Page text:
The greatest "habitat" problem for fall chinook is the severe reduction of spawning habitat caused by the Hell's Canyon dam complex that blocked upstream migrations, and the lower Snake River dams that encroached on their remaining spawning area downstream of Hell's Canyon. NMFS acknowledges that the removal of the four lower Snake River dams will increase spawning and rearing habitat up to 77 percent, with the potential to add 5,000 spawners.

Note also that some of the more important habitat problems are found within the hydropower system. These include nitrogen gas super saturation, elevated water temperatures and the substantial reductions in water velocities that occur in reservoirs. These water quality issues affect all Snake River salmonids and other anadromous and resident fish.

3.2 Harvest

With spring chinook harvest rates in the range of seven to nine percent, opportunities for recovery through harvest reductions are almost nonexistent. Harvest rates for Snake River summer chinook and sockeye stocks are lower than those for the Snake River spring chinook stock. At least temporarily, improvements in escapements through harvest reductions are possible for fall chinook and, to a lesser extent, steelhead, but that will not benefit spring/summer chinook or sockeye.

3.3 Hatcheries

This approach has several potential facets. Hypothetically, high densities of hatchery fish could negatively impact Snake River wild stocks. But four of the seven Snake River spring/summer indicator stocks, including the aforementioned Sulphur and Marsh Creek stocks, have no hatchery programs. For these and many other stocks a reduction or elimination of hatchery fish is impossible.

A second hypothesis suggests that hatchery fish, particularly the larger steelhead, may stress spring/summer chinook in the unnatural bypass/collection systems and barges. This further stress, mixed with injury and disease transmission (Williams 1989), appears to be the most likely reason for the low survival of transported spring chinook. However, recent data show that even when steelhead are absent or present in low densities, survival rates (SARs) for chinook are often zero and always less than one percent (Peters and Marmorek 2000; Appendix D). One could reasonably question the wisdom of dismantling a moderately successful program (hatchery steelhead) in what would appear at the outset to be a fruitless attempt to raise transportation survival to the two to six percent range.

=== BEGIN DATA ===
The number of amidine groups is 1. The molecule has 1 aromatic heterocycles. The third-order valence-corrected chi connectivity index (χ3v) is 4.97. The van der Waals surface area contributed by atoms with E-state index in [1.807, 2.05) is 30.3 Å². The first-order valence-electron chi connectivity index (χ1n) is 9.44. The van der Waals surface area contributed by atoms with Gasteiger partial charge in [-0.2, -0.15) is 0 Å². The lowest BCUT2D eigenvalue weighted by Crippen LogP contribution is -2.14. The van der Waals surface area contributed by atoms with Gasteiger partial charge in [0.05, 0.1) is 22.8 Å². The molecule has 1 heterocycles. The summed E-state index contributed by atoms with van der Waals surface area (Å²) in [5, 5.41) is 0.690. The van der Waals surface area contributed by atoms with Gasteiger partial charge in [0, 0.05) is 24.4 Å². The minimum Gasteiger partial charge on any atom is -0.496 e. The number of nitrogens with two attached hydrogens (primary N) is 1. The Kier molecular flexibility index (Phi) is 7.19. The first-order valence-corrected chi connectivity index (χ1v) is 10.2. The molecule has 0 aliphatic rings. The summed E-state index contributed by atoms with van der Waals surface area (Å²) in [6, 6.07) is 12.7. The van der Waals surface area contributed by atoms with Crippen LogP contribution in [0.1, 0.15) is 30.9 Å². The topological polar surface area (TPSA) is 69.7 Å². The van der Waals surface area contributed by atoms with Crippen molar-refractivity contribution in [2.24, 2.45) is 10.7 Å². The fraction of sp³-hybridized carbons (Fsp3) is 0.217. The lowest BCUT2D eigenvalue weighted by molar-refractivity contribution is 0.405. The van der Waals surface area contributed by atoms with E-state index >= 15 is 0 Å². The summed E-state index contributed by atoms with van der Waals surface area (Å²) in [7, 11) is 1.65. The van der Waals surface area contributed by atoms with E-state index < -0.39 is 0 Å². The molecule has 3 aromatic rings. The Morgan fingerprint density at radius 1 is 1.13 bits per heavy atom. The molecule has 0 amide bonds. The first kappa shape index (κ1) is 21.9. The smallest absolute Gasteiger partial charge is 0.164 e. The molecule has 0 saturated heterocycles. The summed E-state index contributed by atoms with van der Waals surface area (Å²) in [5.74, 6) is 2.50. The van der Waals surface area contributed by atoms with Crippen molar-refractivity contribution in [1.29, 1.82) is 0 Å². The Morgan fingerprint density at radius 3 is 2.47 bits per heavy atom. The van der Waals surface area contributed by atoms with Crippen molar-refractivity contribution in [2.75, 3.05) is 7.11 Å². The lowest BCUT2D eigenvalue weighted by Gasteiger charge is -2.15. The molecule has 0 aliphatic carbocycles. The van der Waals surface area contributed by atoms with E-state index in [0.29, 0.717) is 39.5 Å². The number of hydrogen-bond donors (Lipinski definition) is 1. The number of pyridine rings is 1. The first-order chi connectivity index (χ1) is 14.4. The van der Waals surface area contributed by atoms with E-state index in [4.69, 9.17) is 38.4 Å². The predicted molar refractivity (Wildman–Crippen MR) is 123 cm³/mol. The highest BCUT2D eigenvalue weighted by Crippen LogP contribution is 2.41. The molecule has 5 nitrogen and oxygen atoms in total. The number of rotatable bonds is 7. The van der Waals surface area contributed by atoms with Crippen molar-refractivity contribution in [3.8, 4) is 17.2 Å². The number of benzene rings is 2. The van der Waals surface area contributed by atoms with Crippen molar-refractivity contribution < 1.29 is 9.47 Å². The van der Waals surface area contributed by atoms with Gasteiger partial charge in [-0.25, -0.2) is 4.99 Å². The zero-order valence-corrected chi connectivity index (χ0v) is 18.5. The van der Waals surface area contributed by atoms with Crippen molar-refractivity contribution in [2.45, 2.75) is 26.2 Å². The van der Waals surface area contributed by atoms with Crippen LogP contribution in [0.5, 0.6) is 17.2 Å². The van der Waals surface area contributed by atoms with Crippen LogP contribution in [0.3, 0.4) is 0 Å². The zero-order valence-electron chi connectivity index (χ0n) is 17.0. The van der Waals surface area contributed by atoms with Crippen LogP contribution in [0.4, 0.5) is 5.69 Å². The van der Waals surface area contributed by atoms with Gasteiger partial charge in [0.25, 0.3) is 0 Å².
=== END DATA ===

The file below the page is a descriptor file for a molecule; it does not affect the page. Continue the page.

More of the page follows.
4. Conclusion

Mr. Chairman, that concludes my testimony. I am prepared to answer your questions, or those of other committee members, now. I am also available to answer any written questions that you wish to provide to me for the benefit of the record.

5. Literature cited

Peters, C.N. and D.R. Marmorek. (compls./eds.) 2000. PATH: Preliminary evaluation of the learning opportunities and biological consequences of monitoring and experimental actions. Prepared by ESSA Technologies Ltd., Vancouver, BC, 150pp.

Toole, C., A. Giorgi, E. Weber and W. McConnaha. 1996. Hydro decision pathway and review of existing information. In: Marmorek, D.(ed). 1996. Plan for Analyzing and Testing Hypotheses (PATH): Final Report on Retrospective analyses for FY 1996. Prepared by ESSA Technologies Ltd., Vancouver, BC.

Schaller, H.A., C.E. Petrosky and O.P. Langness. 1999. Contrasting patterns of productivity and survival rates for stream-type chinook salmon (Oncorhynchus tshawytscha) populations of the Snake and Columbia Rivers. Can. J. Fish. Aquat. Sci. 56: 1031-1045.

Warren, J.W. 1991. Diseases of hatchery fish. U.S. Fish and Wildlife Service, Pacific Region Publication. 90pp.

Earl C. Weber, Columbia River Inter-Tribal Fish Commission
Testimony of Earl C. Weber
Committee on Environment and Public, Subcommittee on Fisheries, Wildlife, and Water Works - September 14, 2000